As familiar as Virginia Tech defensive coordinator Bud Foster may be with seeing a quarterback like Michigan’s Denard Robinson, the chore of preparing for somebody like Robinson is an entirely different topic.
Foster isn’t far removed from observing on a daily basis a slightly undersized quarterback who could gain yards on the ground like a shifty running back, while also possessing the ability to get outside the pocket and extend plays long enough to find receivers downfield with maddening efficiency. With Hampton High alum Tyrod Taylor at quarterback last season, Tech had its own guy capable of pulling off that magic act.
“He’s probably the most athletic, dynamic athlete at that position in the country,” said Foster, whose defense of the No. 17 Hokies (11-2) will face No. 13 Michigan (10-2) on Jan. 3 in the Sugar Bowl. “He’s basically another tailback in the backfield and we’ve got to do a good job of negating his abilities to create big plays, explosive plays.”
In Michigan’s last two games, which were wins against Nebraska and Ohio State, Robinson went a combined 25-of-35 passing for 347 yards, five touchdowns and an interception, and ran 49 times for 253 yards and four touchdowns.
Against Nebraska, Robinson became the 10th player in NCAA history to eclipse 3,000 yards passing and 3,000 yards rushing for a career.
Then, in the Ohio State game, he became the fourth player in NCAA history with two seasons of 2,000 yards passing and 1,000 yards rushing.
“That guy is dangerous with the ball in his hands,” Tech free safety Eddie Whitley said. “It’s kind of like when you played little-league football. The best athletes are at quarterback. There’s not going to be a play where he’s not going to touch the ball. It’s going to be hard on us.”
As he came out of Deerfield Beach, Fla., the appeal of Michigan for Robinson in 2009 was the opportunity to play in then-coach Rich Rodriguez’s spread-option attack. Robinson excelled in the offense last season, passing for 2,570 yards, 18 touchdowns and 11 interceptions while running for 1,702 yards and 14 touchdowns.
After Rodriguez was replaced with Brady Hoke entering this season, Robinson had to adjust to offensive coordinator Al Borges’ pro-style approach, but Borges has tailored the offense to include more read-option opportunitiesfor Robinson.
This season, Robinson has passed for 2,056 yards, 18 touchdowns and 14 interceptions, and run for 1,163 yards and 16 touchdowns.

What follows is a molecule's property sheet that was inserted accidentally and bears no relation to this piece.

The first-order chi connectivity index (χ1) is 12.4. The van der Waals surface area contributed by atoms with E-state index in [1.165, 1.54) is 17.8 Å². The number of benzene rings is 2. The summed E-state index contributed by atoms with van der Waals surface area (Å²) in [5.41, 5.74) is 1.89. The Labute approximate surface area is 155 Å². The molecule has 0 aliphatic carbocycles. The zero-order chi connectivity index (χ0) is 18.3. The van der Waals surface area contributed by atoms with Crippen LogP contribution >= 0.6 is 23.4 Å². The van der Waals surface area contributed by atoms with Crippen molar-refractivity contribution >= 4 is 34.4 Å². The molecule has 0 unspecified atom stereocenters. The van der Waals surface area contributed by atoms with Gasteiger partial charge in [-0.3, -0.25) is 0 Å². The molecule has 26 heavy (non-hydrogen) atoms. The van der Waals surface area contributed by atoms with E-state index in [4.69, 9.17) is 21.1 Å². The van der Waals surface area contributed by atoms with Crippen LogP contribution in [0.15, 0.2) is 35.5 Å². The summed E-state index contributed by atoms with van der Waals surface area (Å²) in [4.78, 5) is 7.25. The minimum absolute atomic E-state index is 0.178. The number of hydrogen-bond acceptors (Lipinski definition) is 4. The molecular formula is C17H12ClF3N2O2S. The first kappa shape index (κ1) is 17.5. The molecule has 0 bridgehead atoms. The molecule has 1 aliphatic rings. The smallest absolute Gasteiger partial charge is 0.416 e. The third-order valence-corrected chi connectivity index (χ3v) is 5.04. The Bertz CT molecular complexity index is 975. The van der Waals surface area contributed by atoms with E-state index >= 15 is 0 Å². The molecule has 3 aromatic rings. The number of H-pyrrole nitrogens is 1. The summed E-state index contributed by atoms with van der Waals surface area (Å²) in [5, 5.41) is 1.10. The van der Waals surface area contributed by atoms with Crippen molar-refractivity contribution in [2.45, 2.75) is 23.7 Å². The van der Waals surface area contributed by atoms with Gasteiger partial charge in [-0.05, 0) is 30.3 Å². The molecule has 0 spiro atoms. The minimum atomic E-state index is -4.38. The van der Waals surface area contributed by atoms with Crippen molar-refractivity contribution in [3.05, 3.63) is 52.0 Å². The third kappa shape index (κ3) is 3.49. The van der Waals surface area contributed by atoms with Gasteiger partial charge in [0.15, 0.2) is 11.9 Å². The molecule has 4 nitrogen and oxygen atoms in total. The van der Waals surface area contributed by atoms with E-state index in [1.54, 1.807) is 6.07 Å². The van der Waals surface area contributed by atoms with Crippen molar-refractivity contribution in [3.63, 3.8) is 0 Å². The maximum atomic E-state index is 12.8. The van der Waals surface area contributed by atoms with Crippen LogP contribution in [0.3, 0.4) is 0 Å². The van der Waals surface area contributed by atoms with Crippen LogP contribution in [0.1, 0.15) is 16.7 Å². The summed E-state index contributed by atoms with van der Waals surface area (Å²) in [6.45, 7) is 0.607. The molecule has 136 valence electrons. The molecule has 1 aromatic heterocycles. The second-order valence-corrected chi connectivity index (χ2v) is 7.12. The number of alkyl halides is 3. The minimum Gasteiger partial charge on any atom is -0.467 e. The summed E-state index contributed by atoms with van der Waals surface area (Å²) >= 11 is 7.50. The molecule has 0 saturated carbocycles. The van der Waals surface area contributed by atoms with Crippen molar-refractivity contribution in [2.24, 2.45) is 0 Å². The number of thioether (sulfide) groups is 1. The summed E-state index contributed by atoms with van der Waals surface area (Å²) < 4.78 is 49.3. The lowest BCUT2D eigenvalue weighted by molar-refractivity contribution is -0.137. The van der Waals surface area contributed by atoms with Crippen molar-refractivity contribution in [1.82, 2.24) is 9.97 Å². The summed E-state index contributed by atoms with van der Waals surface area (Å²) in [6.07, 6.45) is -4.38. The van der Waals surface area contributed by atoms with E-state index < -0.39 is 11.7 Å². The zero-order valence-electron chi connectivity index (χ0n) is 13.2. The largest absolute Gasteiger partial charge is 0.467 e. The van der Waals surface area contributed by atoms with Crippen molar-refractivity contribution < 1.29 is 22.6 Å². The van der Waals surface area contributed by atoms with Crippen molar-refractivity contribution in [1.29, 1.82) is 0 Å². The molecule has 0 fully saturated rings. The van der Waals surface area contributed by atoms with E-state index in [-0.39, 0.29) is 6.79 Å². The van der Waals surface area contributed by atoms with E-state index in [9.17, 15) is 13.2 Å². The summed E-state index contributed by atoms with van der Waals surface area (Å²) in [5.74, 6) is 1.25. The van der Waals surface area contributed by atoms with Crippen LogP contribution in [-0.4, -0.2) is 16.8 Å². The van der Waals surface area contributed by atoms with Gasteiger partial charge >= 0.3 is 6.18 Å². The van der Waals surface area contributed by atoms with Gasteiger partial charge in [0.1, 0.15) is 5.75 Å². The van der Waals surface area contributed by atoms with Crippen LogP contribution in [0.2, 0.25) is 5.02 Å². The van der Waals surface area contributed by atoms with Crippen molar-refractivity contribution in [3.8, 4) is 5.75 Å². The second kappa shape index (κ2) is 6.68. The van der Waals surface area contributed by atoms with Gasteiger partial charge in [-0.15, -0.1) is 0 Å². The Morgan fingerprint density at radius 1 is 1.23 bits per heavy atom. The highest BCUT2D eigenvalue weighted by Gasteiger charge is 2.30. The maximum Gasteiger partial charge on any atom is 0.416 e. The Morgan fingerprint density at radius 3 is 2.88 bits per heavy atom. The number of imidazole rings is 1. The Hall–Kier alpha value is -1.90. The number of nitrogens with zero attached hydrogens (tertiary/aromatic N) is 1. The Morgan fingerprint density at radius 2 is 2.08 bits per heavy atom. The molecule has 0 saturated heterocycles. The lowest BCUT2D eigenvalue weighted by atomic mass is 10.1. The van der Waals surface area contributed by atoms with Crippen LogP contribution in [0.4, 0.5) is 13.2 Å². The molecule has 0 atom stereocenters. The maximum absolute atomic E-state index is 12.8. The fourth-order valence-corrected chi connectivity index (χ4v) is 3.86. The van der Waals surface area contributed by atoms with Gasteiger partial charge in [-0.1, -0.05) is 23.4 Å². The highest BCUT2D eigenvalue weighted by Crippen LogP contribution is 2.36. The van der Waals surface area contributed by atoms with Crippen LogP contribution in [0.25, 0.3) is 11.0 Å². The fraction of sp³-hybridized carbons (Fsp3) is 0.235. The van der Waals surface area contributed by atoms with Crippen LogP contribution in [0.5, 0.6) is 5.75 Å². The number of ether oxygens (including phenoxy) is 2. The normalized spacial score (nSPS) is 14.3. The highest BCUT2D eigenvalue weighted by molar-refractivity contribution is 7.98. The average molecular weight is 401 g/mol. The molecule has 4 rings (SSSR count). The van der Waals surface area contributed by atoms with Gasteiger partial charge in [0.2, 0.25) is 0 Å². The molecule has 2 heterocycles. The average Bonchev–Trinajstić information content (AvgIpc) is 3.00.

“We can’t let him just run around and get out of the pocket,” Tech defensive tackle Derrick Hopkins said. “That’s when big plays happen. You’ve got to keep him in his little circle or his little box.”
Though Robinson has had three multiple-interception games this season, his running ability provides an element to Michigan’s offense most defenses haven’t been able to completely shut down. He’s second all-time among Big Ten quarterbacks in rushing yards (3,216), behind only former Indiana standout Antwaan Randle El (3,895 yards).
Tech has faced mobile quarterbacks in recent years, with Georgia Tech’s Josh Nesbitt, Florida State’s Christian Ponder, Virginia’s Vic Hall and Marques Hagans, Texas A&M’s Reggie McNeal, Kansas’ Todd Reesing and Air Force’s Chance Harridge all coming to mind.
None of those quarterbacks had the combined passing and running threat of Robinson. For that kind of combination, Foster may have to reference former West Virginia quarterback Pat White, but he hadn’t developed into much of a passing threat when Tech faced him during his freshman year in ’05 — a game Tech won 34-17.
Prior to that game, Clemson’s Woodrow Dantzler may be the closest facsimile to Robinson that Tech can find in the last 12 years. In the Gator Bowl that concluded the 2000 season, Tech defeated Clemson 41-20. Dantzler had 180 yards passing, a touchdown and an interception to go along with 81 yards rushing.
In any case, Robinson is an unconventional quarterback. He’s the kind of player who demands an uncommon defensive effort.
“I don’t know if you can just shut him down, per se,” Foster said. “He can create plays if you don’t pressure him in the passing game. He can buy time and create plays because he is a good enough thrower to make some plays, but I still think our success has got to come from being able to stop the run and make him one-dimensional. That’s a hard job to do.”
Michigan's Denard Robinson poses unique threat to Virginia Tech's defense
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